Following the clusterflock of black swans that has hit world markets in the past month, the Fed has realized it needs to act quick to distribute money to undercapitalized bank shareholders ahead of the upcoming bank sector bail out, which will naturally be funded by taxpayers all over again. According to the Fed, the 19 worst banks in America (in other words those that are allowed to issue dividends) are: Ally Financial Inc. (no, really, f/k/a GMAC is healthy), American Express Company, Bank of America Corporation, The Bank of New York Mellon Corporation, BB&T Corporation, Capital One Financial Corporation, Citigroup Inc., Fifth Third Bancorp, The Goldman Sachs Group, Inc., JPMorgan Chase & Co., Keycorp, MetLife, Inc., Morgan Stanley, The PNC Financial Services Group, Inc., Regions Financial Corporation, State Street Corporation, SunTrust Banks, Inc., U.S. Bancorp, and Wells Fargo & Company. The surge in share prices of the mentioned banks confirms that this is nothing but the latest round of Fed-endorsed taxpayer rape, which nobody can do anything against as the Fed is an "unsupervised" entity, DC is owned by Wall Street, and the peasantry is downloading porn on their iPad.
It was only a matter of time: back in March, following revelations of the Lehman Repo 105 scam, we speculated that the days of Ernst & Young are numbered. Back then we said "we are confident that (again, with the assumption that we live in some
semblance of a sane/ration world), E&Y's Financial Services Office
and quite possibly the entire firm. Integrity is the number one
currency for an auditor, and just like Anderson, E&Y's just went out
in a puff of green-colored smoke." Today we learn that Andrew Cuomo is about to make E&Y's life a whole lot more difficult. Per the WSJ "State Attorney General Andrew Cuomo is close to filing the case, which
would mark the first time a major accounting firm was targeted for its
role in the financial crisis." Too bad - E&Y was surely hoping that just like everything else in this corrupt country, out of sight would mean out of mind, and soon everyone would forget about the firm's involvement in the biggest bankruptcy in history. Better luck next time...
- Asian stocks, Copper decline before European debt talks; Treasuries gain.
- EU faces `gridlock' on debt crisis; agrees on a crisis- management mechanism in 2013.
- India’s central bank kept benchmark interest rates unchanged after 6 increases this year.
- Oil falls to near $88 in Asia despite plunge in US crude inventory.
- Qatar makes $65B bet it can remake economy in World Cup preparation.
- US foreclosure filings plunge to two-year low as lenders probe practices.
- AAR Corp beats by $0.07, posts Q2 EPS of $0.42. Revs rose 36.0% to $447M.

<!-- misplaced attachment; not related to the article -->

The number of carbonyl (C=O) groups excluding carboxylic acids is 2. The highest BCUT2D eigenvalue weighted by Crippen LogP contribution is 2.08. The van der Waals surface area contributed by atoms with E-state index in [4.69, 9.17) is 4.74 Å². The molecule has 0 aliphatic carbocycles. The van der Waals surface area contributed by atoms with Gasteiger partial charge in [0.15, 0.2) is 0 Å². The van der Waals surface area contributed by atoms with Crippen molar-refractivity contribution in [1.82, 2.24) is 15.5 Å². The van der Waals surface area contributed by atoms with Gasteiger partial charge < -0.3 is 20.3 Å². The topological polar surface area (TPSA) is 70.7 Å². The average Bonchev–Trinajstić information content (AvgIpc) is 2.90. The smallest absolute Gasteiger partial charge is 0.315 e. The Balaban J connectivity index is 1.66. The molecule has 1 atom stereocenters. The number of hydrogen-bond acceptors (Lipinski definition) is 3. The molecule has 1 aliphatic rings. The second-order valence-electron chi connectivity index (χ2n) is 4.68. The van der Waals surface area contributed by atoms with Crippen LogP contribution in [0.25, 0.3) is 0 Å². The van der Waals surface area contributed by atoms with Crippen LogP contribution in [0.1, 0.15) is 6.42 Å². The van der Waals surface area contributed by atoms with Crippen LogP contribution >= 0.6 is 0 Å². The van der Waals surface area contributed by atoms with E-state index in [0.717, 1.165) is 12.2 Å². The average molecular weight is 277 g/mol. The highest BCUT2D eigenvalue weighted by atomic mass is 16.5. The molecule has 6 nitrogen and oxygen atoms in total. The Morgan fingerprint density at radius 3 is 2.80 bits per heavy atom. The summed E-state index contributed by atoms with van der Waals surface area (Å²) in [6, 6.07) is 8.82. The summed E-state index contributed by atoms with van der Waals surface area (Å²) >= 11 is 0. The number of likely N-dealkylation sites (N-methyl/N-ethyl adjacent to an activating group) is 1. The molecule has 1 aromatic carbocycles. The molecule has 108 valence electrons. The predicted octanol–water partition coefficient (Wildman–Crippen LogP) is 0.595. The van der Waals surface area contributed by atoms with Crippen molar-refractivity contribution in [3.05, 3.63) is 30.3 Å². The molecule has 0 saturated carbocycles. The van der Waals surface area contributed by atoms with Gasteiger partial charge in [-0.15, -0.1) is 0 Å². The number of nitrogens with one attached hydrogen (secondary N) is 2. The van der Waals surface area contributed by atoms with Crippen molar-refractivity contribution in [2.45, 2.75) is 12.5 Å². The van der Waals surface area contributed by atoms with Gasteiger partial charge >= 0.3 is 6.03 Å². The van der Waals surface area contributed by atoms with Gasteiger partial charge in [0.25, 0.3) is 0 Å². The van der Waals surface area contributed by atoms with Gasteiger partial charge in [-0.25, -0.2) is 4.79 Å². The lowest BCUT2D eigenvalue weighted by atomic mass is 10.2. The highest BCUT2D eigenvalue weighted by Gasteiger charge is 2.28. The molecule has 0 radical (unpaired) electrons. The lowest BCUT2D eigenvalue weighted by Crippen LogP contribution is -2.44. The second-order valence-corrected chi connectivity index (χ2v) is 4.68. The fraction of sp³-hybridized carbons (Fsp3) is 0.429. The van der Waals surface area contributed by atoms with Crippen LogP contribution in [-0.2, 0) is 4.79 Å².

The biggest idiots in the world come out swinging:
- U.S. regional bank Regions Financial Corp.'s financial performance in recent quarters has lagged our expectations. Furthermore, we think the company's financial flexibility has been somewhat reduced.
- We lowered our counterparty credit ratings on Regions and its primary bank subsidiary, Regions Bank. The outlooks on their long-term ratings remain negative.
- We expect net losses to persist at Regions in the near term, largely due to unfavorable loan and geographic concentrations. We think net losses could continue to modestly pressure capital ratios in the near term.
- Asian shares traded down amid nervousness China may introduce further tightening.
- Billionaire Carlos Slim acquires stake in New York money Mmanager BlackRock
- BMW &Mercedes cut back on Christmas breaks as demand for new models booms
- China allows yuan to start trading against ruble.
- Eurozone consumer confidence improves to -9.5 in Nov from revised -10.9 in Oct.
- Irish PM said the government will resign after passing the country’s budget.
- SKorea scrambled fighter jets and returned fire after NKorea lobbed shells into its territory.
- Asian stocks advance for second day on US economic data, Ireland hopes.
- Bernanke takes defense of monetary stimulus abroad, turns tables on China.
- South Korea to reimpose tax on bonds; first of a possible raft of capital control measures.
- Spain sells €3.7B of bonds yielding less than secondary market.
- Treasuries hold gains as Bernanke says job losses may curb economic growth.
- Air China to buy $4.49B worth of aircraft from Airbus at a discount.
- Arthur J. Gallagher announced acquisition of Behnke & Co. Terms undisclosed.
- Asian stocks rebound as commodities climb, China government acts on prices.
- BoE plans to adopt a less-intrusive approach to overseeing U.K. banks.
- Euro climbs versus Yen, Dollar on optimism Ireland aid to calm debt market.
- IMF warns of Hong Kong housing-bubble risks.
- Irish talks turn to government bailout as EU officials join IMF in Dublin.
- Moscow approves $32B sale of state assets; disposals to help cover budget deficit.
- API reports surprise decline in crude-oil supplies.
- Asian stocks, commodities drop as China drafts price curbs; Won, Euro fall.
- EU starts work on Irish bank aid package, stops short of immediate bailout.
- FDIC is conducting abt 50 criminal investigations of directors, employees at US banks.
- NAHB index rose to 16 in November from a downwardly revised 15 reading in Oct.
- Amgen Inc. is studying a takeover offer for Actelion Ltd.
- Boeing to buy privately-held CDM Technologies. Terms undisclosed.
- Carlyle's Booz Allen Hamilton raises $238M in IPO.